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Time4Learning Demos

D Form Barred Chord Guitar

This entry is part 5 of 6 in the series Guitar Lessons

Basic Acoustic Guitar Lesson #5

Using the D chord to learn more bar chords

Basic – Intermediate guitar lesson: D form barred chord

In earlier lessons we learned many of the open chord forms, C,A,G,E,D — and now we will learn the D form variants to learn how to move this form up and down the fret as a bar form chord. Becoming a better intermediate or advanced player requires that you master the fundamentals of chording, strumming, and perhaps picking while being able to switch comfortably and effortlessly between chords. In order to be the best beginner acoustic guitarplayer, be sure to stick with the challenges until they become your strengths. Playing what comes easily to you might be more fun at first, but you may soon plateau and get discouraged that you are no longer growing in your acoustic guitar and musical skill sets.

What can the D chord do for me in the future?

The D form bar chord is a great resource for future electric or lead guitar playing on acoustic, as many arpeggios and riffs can be understood and easily played from this form to accompany other guitarists or to play a unique lead or melody improvisation line.

Recall the common D chord.

Recall the D chord we learned earlier in lesson 3. You can refer back to that lesson to see the video or read about it. Please refer to the chart on this page as we move through D learning a few variations necessary to play D up the fretboard.

Remember that the standard D chord starts with fingers 1 and 2 on strings 3 and 1 on the second fret. Then the 3rd fingertip is added to the second string, 3rd fret. This is the common D chord, which forms a triangle with these 3 fingers.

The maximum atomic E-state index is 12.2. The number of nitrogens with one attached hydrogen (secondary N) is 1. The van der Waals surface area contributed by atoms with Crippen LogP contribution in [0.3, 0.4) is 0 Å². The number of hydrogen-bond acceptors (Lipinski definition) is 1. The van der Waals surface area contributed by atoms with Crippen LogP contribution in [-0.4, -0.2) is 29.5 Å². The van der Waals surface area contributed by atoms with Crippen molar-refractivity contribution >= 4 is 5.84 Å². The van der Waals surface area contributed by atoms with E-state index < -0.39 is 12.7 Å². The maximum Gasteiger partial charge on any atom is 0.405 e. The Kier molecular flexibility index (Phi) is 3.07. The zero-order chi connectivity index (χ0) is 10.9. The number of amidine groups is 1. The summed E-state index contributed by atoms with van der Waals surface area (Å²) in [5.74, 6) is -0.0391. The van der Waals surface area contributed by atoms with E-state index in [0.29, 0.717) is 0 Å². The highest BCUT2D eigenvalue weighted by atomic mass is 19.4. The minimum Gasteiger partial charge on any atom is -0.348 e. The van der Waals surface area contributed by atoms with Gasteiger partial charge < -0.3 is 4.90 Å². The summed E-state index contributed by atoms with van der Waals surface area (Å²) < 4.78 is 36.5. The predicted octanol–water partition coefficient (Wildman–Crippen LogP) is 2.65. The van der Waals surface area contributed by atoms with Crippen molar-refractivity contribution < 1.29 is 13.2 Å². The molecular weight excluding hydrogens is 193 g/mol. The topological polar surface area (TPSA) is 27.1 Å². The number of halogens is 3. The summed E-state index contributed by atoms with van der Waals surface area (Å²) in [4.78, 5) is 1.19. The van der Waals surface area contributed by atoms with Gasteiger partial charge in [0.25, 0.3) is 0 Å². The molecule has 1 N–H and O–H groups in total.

Alternative D chord forms to build the D form bar chord

Next, practice the 2 alternate forms of the common D chord with the alternate fingering and the bard fingering. Instead of using fingers 1, 2 and 3, you will used fingers 2, 3, and 4 respectively. For the barred D chord, start with this alternate D chord and replace fingers 2 and 3 on the second fret by barring strings 1, 2, and 3 of the second fret. This is a barred, D chord.

Next, you can play Eb (E flat) by sliding this barred D chord up 1 fret (toward the body of the guitar) and using your index finger or finger # 1 to bar strings 1, 2, 3, and 4 of the first fret. Congratulations, you just played a barred D chord form to create the Eb chord on your acoustic guitar. If you slide this form up one more fret toward the guitar body, you will have an E major chord. Also, be sure that you are only strumming or picking strings 1 through 4 as strings 5 and 6 are not a part of this chord form.

Continue practicing this form all over the fretboard and try to figure out which chords are located at different spots. One way to determine this is to play the root string (the 4th string) and then find out which note that represents. The root of this bar chord form will reveal the name of the chord. Also, continue previous lessons and learn to switch between all of the chords we have learned, including bar chords until you become very comfortable with playing them on demand.

About the Author: This lesson on beginner acoustic guitar playing was provided by Aaron Schulman, an avid guitar player, teacher and enthusiast for over 20 years. Before buying your first guitar, be sure to check out his reports to thoroughly learn how to buy an acoustic guitar at strumviews.com, a great place for honest acoustic guitar reviews.

Series Navigation

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